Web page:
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Dartmouth's Bachelor of Engineering (BE) is a professional degree program accredited by the Engineering Accreditation Commission of ABET, under the commission General Criteria with no applicable program criteria.
The BE degree program seeks to produce engineers who:
The graduation rate is typically between 97–99% each year.
BE graduates achieve these objectives through:
The BE degree program requires a minimum of nine courses beyond the requirements for the AB degree. At least six courses must have significant engineering design content. Additional required courses and electives include those in mathematics, basic science, and engineering sciences. See also: grading for AB and BE candidates.
Completion of the BE after the AB generally takes between one and three terms at Thayer, depending on the courses taken during the first four years. Advanced standing on entry to Dartmouth may shorten the overall time required; some students complete both the AB and BE in four years.
The BE program plan is the official document notating courses used to satisfy the ABET-accredited BE degree requirements. Students must file their BE program plan with the Academic and Student Affairs Office in Winter term of their senior year. BE program plans must be approved by the student's faculty advisor before final approval is granted by the department. Students completing the BE in 5 years must complete the BE application after submitting their BE program plan. For questions on requirements, please contact firstname.lastname@example.org.
|NUMBER OF REQUIRED COURSES
Mathematics and Basic Science
Math and Sciences Electives (Choose two courses, from the following)
Engineering Common Core
4 or 5 courses
Choose one option:
Option 2 (5 courses):
Engineering Distributive Core
Choose two courses, each from a different discipline:
Engineering and Computer Science Electives***
Three to four of the six courses must form a coherent disciplinary concentration with one of these having significant design content. The remaining courses may be chosen from:
ENGS or ENGG courses numbered 24-88 (except ENGS 66, 75, 80, 87)
Engineering Design Capstone
* Students who elected and passed CHEM 10 or CHEM 11 will receive 1 credit for CHEM 5, and an additional credit for CHEM 10/11 to be counted toward the math and science electives.
** Students who modify the engineering sciences major with science and partner school dual-degree students with science majors may take their gateway courses in the same discipline.
*** Understanding that the BE is a degree that prepares one for the engineering profession, students must choose at least three, but preferably four (or more) courses in which they increase their depth of studies in an engineering field. At least one of these courses must have significant design content. This depth of studies must be intellectually coherent as defined together by the student and their faculty advisor. While some course plans might be self-evident as classically defined (e.g. “mechanical engineering” or “electrical engineering”), others might be more tailored to a student’s chosen professional pathway. Students are therefore asked to provide a brief rationale for why they chose a certain group of courses. The courses need not build on one another but they must build on foundational courses in the engineering curriculum. These concentration courses allow the student to identify with a particular field of engineering on their resume, while still earning their degree in engineering sciences.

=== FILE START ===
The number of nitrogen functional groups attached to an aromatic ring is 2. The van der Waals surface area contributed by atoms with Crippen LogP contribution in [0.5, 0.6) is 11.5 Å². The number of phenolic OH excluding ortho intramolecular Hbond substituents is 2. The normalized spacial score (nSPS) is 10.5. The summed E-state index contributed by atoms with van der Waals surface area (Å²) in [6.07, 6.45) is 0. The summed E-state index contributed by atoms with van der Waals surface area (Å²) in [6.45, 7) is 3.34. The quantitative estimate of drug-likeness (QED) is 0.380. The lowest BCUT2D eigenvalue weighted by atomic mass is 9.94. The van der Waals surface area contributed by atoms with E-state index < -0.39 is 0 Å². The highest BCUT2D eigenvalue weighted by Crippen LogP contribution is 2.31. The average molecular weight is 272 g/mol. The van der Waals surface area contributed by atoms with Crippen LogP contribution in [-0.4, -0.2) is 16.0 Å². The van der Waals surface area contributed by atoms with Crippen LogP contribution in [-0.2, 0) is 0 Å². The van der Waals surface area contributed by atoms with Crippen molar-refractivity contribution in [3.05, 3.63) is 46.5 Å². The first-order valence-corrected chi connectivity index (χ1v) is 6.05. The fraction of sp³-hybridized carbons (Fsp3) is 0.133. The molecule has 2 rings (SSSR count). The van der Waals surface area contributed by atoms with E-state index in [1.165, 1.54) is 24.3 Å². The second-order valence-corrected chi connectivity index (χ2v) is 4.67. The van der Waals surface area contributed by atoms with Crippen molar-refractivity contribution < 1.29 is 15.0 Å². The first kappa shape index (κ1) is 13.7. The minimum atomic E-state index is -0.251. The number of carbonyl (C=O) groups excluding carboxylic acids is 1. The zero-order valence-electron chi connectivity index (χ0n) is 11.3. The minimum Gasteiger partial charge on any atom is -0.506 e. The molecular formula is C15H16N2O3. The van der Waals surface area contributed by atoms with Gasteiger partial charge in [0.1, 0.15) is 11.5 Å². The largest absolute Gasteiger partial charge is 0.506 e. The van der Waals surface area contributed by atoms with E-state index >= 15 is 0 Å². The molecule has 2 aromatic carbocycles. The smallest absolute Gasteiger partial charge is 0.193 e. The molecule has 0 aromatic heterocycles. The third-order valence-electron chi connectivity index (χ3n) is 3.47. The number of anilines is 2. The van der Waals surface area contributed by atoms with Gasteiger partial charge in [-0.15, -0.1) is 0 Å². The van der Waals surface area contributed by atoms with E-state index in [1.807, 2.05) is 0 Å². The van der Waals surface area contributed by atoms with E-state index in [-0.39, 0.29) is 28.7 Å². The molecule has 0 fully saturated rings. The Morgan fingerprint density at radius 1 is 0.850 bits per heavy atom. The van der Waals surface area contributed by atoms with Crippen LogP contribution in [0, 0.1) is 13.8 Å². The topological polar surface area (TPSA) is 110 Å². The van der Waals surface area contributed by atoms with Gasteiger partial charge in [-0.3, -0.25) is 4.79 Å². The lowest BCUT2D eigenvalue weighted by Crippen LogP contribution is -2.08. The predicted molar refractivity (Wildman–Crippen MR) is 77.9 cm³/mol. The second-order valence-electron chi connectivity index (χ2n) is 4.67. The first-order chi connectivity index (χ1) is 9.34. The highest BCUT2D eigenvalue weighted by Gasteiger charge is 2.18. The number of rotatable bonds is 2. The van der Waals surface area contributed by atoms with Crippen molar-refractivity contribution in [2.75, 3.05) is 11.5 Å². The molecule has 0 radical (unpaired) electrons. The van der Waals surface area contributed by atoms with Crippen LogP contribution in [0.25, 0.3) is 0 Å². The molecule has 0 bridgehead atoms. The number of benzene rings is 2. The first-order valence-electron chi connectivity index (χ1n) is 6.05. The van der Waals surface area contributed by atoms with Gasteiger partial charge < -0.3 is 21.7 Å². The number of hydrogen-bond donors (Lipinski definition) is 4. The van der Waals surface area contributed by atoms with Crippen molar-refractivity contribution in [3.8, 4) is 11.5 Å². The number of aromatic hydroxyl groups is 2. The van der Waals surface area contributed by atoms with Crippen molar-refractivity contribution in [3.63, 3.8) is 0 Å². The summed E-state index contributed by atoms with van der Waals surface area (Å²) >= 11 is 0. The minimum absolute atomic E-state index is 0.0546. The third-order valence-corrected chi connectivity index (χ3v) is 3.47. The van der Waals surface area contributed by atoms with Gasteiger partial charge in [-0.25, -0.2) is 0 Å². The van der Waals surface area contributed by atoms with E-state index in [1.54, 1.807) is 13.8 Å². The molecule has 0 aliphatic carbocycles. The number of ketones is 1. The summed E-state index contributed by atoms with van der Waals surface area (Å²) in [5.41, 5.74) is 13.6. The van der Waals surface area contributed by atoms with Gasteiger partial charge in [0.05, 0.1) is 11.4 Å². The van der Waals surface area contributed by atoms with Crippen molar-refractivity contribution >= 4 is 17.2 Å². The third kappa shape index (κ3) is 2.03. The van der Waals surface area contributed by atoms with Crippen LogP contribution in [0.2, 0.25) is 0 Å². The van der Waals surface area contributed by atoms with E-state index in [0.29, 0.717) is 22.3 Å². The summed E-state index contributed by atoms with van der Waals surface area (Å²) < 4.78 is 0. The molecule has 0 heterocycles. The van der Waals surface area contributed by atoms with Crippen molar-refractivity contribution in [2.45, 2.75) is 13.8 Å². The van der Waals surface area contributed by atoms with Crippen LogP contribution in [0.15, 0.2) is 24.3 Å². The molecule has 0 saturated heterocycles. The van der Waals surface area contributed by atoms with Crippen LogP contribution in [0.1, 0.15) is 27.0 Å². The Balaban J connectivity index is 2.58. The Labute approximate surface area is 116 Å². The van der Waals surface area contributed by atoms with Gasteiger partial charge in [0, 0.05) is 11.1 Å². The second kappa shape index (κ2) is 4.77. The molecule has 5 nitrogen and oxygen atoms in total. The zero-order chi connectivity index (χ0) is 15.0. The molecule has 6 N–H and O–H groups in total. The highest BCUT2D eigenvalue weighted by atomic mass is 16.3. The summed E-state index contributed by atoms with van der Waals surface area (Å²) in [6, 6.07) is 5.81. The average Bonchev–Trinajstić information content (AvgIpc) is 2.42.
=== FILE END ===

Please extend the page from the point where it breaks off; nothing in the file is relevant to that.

With approval of the Associate Dean for Undergraduate Education, Dartmouth students admitted to the BE may transfer up to four courses--two toward AB requirements and two toward BE requirements. Course credit transfers approved by the Dartmouth Registrar in partial satisfaction of AB requirements, with approval of the Associate Dean for Undergraduate Education, may be included in partial fulfillment of BE requirements.
Courses transferred for course equivalency, or for engineering credit with no course equivalency, must be suitable for inclusion in a technical and applied science program and should be evaluated according to the process outlined by the Thayer Registrar for course transfers.
Courses transferred in fulfillment of the math and natural science requirements for the BE will be assessed by the BE program committee, or appropriate math/science instructor at Dartmouth. Prior to approval for transfer, additional supporting material may be required, including course catalog descriptions, textbook information, syllabi, etc.
Detailed information, for enrolled students, about specific courses that satisfy accreditation and BE degree requirements can be found and planned using the BE–Program Plan spreadsheet.
Students interested in focusing their AB+BE studies in a specific engineering discipline may review the following list of AB+BE example programs to help guide you in designing an academic plan with a faculty advisor.